Industry sets shipping record: How did we get here?

The shipping industry is making history by setting a shipping record in three areas:

  • Ocean freight rates

  • Poor schedule reliability 

  • Carrier profits

This situation shows no signs of easing up and spells trouble for the busy “seasonal” period ahead.

Download our full “state of the industry” report here.



How the industry is setting a shipping record with ocean freight rates

In September, the shipping industry’s main global ocean freight indexes reported consecutive rate increases for the sixth month. 

For the first time, the Drewry index broke the $10,000 price tag for a 40-foot container, while Xeneta’s short-term rates index was four times higher than in January 2020.

shipping record freight rates indexes

How the industry is setting a shipping record with poor schedule reliability 

During July and August, on-time performance took a summer holiday and fell to a troublesome -35%. 


Continued and extreme after effects from:

  • Global port congestion and closures

  • Not enough containers

  • Not enough vessels and space

  • Suez Canal blockage, industrial actions, etc.

  • Bad weather and COVID-related slow-downs

In August, only 20% of global container ships were on time (Europe Asia trade) — a shipping record low.

    How the industry is setting a shipping record with profits for carriers 

    While world trade is under massive strain, and the supply of materials and goods is unable to meet demand, container shipping lines are very much benefiting from everyone’s misfortune.

    Maersk published its 2021 full-year earnings before interest, taxes, depreciation, and amortization (EBITDA) expectation at a jaw-dropping $22-23 billion!  

    While this sounds unfair and somewhat immoral, it’s a positive for all of us. Profit leads to investment, and the shipping industry needs to further invest not only in fleet and assets but also into the next generations of greener energies that ocean vessels will have to comply with in the years ahead.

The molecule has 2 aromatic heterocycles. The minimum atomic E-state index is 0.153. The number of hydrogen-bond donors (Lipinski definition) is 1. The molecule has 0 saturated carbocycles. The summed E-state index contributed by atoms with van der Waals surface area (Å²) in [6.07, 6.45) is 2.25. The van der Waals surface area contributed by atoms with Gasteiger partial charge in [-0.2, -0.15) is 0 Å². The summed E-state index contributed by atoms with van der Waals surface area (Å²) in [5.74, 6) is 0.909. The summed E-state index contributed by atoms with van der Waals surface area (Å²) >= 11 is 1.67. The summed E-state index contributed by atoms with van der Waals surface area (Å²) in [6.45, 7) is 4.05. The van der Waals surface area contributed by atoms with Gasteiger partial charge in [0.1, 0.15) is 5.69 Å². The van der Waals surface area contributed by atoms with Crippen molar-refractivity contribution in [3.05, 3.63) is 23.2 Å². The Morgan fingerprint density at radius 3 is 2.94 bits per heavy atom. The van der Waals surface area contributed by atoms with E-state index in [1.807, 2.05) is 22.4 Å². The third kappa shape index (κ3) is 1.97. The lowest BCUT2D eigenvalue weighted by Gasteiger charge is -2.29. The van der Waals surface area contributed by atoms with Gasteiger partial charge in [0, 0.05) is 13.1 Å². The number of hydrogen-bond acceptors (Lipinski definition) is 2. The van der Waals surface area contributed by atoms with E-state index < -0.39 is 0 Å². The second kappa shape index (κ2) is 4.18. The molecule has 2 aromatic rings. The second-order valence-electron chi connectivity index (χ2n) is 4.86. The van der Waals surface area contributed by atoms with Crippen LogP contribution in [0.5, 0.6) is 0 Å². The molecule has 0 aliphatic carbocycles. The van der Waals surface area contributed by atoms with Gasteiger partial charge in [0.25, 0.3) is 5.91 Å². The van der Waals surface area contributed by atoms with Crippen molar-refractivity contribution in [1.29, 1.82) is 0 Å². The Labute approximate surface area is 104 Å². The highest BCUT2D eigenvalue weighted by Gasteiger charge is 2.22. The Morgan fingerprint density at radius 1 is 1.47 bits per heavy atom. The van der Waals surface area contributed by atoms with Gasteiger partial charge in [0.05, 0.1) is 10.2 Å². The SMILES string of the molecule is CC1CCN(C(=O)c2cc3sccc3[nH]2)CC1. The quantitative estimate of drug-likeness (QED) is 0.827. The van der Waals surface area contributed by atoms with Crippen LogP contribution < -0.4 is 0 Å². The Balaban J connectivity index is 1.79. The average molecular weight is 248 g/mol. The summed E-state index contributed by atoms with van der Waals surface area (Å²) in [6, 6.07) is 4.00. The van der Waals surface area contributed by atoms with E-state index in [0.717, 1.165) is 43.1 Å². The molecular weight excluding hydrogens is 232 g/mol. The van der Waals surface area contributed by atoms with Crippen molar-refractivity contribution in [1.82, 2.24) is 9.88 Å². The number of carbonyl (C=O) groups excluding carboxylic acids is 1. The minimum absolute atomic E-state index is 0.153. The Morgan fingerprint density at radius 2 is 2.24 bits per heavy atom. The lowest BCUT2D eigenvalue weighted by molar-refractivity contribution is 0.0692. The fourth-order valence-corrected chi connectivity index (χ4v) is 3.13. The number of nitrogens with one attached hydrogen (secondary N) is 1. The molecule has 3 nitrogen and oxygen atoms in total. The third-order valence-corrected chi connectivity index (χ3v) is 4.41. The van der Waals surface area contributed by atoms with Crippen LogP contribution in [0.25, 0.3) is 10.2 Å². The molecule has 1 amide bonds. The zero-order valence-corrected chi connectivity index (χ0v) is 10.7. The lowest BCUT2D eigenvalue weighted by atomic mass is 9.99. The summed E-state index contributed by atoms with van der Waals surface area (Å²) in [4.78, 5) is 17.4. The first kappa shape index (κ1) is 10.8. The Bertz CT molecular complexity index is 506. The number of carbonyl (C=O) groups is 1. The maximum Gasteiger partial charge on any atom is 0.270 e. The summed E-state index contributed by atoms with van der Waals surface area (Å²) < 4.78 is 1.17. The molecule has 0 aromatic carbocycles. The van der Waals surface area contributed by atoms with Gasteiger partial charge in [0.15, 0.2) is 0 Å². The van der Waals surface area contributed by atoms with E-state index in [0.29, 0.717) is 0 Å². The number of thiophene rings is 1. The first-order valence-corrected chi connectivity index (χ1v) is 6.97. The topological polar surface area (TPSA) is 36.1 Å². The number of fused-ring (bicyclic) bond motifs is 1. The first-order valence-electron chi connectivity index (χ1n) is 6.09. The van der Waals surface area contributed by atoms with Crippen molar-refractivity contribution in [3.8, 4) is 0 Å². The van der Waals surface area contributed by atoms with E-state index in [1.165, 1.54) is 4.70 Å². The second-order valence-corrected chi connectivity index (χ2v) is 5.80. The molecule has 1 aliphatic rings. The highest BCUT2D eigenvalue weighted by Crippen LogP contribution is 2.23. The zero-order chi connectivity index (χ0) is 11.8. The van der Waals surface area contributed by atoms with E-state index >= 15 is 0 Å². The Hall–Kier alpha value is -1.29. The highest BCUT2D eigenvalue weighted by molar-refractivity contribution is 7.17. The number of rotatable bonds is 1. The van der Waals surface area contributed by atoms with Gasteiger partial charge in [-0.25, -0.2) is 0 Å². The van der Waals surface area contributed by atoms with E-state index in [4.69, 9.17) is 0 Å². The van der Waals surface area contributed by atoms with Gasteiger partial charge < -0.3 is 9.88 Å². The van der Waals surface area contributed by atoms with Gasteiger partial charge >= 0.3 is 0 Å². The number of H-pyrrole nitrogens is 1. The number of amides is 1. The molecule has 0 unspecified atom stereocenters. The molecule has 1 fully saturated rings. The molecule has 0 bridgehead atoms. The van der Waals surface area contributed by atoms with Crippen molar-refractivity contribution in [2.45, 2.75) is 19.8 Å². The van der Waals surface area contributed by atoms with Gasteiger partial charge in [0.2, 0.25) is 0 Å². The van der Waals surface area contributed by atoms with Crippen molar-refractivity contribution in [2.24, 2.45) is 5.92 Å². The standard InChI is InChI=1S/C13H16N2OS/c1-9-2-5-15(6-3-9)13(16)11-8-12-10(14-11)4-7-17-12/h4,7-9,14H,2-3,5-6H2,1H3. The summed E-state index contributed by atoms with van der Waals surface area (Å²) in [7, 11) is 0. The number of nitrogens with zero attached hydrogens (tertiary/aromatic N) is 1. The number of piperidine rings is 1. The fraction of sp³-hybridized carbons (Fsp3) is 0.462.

We can only hope port infrastructure and haulage receive a likewise injection of funds. 

    So did high freight costs, surcharges and service disruption become the norm? 

    In late 2019, the start of the COVID-19 outbreak made carriers pull capacity from the seas, and in May 2020, around 2.7 million TEUs were sitting idle. 

    What followed is the cause of where we are today.

    The sudden upturn in demand from the US in the third quarter of 2020 initiated the market disruption. At that time, shipping lines were hesitant to redeploy their assets, and the slow introduction of the idled container fleet bore the situation we’re still unable to exit today.


    shipping record current situation

    Here are some quick figures for you.

    Container demand grew:

    • +13% year-over-year (YOY) in September

    • +6% vs. 2019

    Nominal capacity grew:

    • +4% in 2021

    • +15% vs. June 2020

    It’s not news to know ports around the world are struggling. The average waiting time for vessels currently exceeds seven days, and approximately 70% of global container shipping vessels are late, according to their planned schedules. 

    As of October (2021), more than 300 vessels worldwide were queuing to berth at port.

    There were close to 60 in Los Angeles/Long Beach alone!

    And 13% of the world’s capacity was absorbed by delays (August 2021).

    What to expect next…

    With the industry setting a shipping record in ocean freight rates, poor schedule reliability and carrier profits, what can we expect?

    Including their order book, the top eight ocean freight shipping lines, organized in three alliances, still control close to 85% of the world’s capacity.  

    The injection of capacity to help the global container shortage and vessel capacity expected in 2022 looks pretty low —lower than in 2021, in fact, and certainly lower than container demand growth expectations.

    Shippers should focus on:

    • Increasing inventories, anticipate and allow for longer lead times.

    • Anticipate reduced container-free times.

    • Provide reliable forecasts to help with equipment needs.

    • Consider groupage/LCL solutions.

    • Consider air freight for urgent shipments.

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